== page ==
June 18, 2024
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A Special Paint Night in Israel

When one thinks of staying in a hotel, it sounds luxurious, bringing thoughts of time off from work and a vacation. However, when staying in a hotel for over four months, a replacement for your actual home that was either destroyed on October 7 or is in an area that is unsafe, a hotel takes on a different meaning.

Currently, there are 200 evacuees in the Dan Panorama in Jerusalem, down from the initial 600 people who moved there right after the war began. Some have moved back home and some have moved to towns closer to their work.

Families of five, for example, are living in two rooms; all three children in one room, parents in another with any pets they might have as well.

As I spoke with one family, they expressed appreciation for having a place to live but also discussed the challenges. All three children living together has caused some increased tension and bickering among siblings. The husband needs to commute two hours each way to retain his job, while the wife had to give up her job.

As many of the activities for evacuees often center on the children, one evacuee requested an activity specifically for adults. With generous donations—many from the country club section of Teaneck—we were able to coordinate a paint night for the adults. With wine and a variety of snacks, the women and men had a great evening. Many said they had never done a paint night before. All said it was great therapy for them.

An Israeli artist offered to volunteer her time to run the activity. By the end of the night, she felt she got more out of the paint night than the evacuees. She had wanted to do something to help out during this difficult time but didn’t have an opportunity up until this point, as she was caring for daughters and grandchildren whose husbands were in the army. She thanked us for allowing her this mitzvah.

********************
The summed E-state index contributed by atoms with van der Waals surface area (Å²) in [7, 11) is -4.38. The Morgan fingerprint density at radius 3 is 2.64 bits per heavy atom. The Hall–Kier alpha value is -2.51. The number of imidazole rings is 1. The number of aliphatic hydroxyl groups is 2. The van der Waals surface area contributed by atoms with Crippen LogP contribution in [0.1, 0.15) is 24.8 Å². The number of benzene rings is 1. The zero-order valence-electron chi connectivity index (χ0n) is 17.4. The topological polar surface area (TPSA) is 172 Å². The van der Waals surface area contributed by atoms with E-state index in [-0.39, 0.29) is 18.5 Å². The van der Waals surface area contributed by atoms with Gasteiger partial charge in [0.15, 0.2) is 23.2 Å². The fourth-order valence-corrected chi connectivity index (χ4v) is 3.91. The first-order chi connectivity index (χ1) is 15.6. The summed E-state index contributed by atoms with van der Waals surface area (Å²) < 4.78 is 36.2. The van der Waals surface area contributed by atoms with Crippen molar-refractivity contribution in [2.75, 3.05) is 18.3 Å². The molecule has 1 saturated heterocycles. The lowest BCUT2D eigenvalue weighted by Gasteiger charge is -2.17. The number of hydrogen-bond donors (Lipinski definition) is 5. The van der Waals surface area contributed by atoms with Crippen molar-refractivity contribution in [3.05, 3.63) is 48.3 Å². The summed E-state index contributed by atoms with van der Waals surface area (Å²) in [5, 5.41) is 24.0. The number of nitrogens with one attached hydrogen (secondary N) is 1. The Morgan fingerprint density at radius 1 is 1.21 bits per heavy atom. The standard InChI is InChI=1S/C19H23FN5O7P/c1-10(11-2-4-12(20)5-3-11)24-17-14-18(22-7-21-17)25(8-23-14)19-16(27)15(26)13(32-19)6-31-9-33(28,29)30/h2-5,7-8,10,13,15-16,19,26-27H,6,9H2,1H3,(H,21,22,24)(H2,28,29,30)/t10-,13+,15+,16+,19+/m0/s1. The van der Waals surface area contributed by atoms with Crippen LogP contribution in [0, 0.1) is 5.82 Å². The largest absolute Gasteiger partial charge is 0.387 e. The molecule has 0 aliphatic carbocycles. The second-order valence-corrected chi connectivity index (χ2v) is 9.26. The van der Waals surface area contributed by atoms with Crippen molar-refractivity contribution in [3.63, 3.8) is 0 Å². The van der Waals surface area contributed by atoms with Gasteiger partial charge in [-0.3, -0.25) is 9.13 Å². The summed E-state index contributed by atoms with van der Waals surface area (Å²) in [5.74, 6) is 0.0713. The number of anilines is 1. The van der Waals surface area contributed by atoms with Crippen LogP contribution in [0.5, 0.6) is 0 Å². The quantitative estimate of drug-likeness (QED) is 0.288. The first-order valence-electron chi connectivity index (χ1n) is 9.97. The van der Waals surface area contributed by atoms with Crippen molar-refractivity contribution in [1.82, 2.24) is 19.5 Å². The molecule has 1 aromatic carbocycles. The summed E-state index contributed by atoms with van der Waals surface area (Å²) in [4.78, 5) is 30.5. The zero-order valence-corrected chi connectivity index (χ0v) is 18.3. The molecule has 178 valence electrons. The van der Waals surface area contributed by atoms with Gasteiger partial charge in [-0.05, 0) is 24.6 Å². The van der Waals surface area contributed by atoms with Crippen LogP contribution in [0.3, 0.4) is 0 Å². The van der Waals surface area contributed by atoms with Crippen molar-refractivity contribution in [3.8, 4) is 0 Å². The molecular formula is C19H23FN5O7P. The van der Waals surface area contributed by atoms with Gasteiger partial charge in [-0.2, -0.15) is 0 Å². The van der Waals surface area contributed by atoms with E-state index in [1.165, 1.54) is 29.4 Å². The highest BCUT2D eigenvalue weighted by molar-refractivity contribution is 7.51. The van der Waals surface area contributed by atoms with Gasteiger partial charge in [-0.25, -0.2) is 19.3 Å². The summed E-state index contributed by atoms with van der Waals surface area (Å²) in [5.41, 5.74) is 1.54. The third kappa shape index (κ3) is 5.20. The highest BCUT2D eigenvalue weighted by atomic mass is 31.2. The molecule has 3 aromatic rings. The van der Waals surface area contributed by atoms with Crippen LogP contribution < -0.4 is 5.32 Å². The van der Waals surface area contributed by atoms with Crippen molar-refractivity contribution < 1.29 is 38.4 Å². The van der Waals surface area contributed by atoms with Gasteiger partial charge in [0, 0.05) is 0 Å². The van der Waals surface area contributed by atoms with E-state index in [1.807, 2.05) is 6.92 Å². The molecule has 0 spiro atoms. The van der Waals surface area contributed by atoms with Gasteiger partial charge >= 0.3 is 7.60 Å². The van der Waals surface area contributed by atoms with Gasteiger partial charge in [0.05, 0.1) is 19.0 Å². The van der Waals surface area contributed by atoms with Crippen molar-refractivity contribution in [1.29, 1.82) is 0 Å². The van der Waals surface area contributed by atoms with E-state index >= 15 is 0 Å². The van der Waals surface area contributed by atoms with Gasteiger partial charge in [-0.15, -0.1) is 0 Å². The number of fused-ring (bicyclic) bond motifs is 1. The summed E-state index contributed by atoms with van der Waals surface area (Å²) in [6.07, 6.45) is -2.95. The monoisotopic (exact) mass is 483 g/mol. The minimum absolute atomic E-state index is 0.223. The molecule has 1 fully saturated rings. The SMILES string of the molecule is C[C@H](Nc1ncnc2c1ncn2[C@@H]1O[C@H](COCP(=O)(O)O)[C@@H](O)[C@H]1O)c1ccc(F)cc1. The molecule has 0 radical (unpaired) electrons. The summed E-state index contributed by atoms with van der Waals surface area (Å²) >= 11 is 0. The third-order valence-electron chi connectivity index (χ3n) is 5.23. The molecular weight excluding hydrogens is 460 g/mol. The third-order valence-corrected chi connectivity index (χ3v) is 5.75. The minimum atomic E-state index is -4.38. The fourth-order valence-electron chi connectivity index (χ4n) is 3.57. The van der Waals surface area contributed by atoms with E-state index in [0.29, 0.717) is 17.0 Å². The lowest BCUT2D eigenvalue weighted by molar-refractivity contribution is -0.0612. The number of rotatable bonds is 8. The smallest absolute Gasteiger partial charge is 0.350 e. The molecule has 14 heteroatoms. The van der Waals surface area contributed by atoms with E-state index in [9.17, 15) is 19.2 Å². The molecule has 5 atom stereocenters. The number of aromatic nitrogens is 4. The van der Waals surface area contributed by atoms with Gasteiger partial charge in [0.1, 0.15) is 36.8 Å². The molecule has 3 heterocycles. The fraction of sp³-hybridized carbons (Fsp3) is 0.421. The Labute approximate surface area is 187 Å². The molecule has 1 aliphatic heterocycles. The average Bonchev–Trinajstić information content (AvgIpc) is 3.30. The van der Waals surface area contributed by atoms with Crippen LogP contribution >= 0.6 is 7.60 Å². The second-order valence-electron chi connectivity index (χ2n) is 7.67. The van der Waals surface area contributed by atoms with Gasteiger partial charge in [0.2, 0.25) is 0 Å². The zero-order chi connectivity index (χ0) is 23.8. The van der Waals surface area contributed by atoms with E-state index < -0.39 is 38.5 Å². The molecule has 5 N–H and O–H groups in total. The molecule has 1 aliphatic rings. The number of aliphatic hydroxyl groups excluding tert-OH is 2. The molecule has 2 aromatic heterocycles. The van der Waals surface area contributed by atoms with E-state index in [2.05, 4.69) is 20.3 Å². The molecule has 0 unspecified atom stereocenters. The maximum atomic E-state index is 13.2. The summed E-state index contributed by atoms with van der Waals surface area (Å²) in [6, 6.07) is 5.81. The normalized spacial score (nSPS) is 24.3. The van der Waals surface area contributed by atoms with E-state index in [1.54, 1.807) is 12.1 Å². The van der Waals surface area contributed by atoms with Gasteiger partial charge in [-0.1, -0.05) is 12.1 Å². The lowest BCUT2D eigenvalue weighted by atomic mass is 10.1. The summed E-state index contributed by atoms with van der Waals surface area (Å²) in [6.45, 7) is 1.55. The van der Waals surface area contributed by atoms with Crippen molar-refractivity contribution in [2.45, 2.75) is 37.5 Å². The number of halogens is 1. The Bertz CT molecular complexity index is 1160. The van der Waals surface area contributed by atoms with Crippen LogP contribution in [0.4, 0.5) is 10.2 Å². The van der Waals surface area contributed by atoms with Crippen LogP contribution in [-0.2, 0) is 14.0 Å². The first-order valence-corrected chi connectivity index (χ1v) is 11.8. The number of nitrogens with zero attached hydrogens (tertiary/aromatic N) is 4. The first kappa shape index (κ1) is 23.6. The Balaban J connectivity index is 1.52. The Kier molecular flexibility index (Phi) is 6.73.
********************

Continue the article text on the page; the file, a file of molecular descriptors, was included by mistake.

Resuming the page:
In addition, we were able to provide gift cards to all of the volunteers who, as evacuees themselves, took it upon themselves to coordinate activities for all the families who have been in the hotel for the past four months.

The appreciation and enjoyment they felt was evident by the laughter in the room, the smiles on their faces and the beautiful pictures they painted.

There are many families who plan on returning home at the end of the month. For those who are remaining in the hotel, the volunteers are already planning ideas for Purim.

This wasn’t a huge, grand event. It was a two-hour evening that was planned in a few days, but had a large impact. The evacuees felt love and support from their brethren in America and will definitely remember it as they restart their lives and rebuild.

The Mendelson women went on their own mission to Israel, volunteering and helping out in any way they could. They later joined the Bergen County Unity Mission where they met very inspiring people who have so much emunah and hope in creating a life of peace for their future.

 

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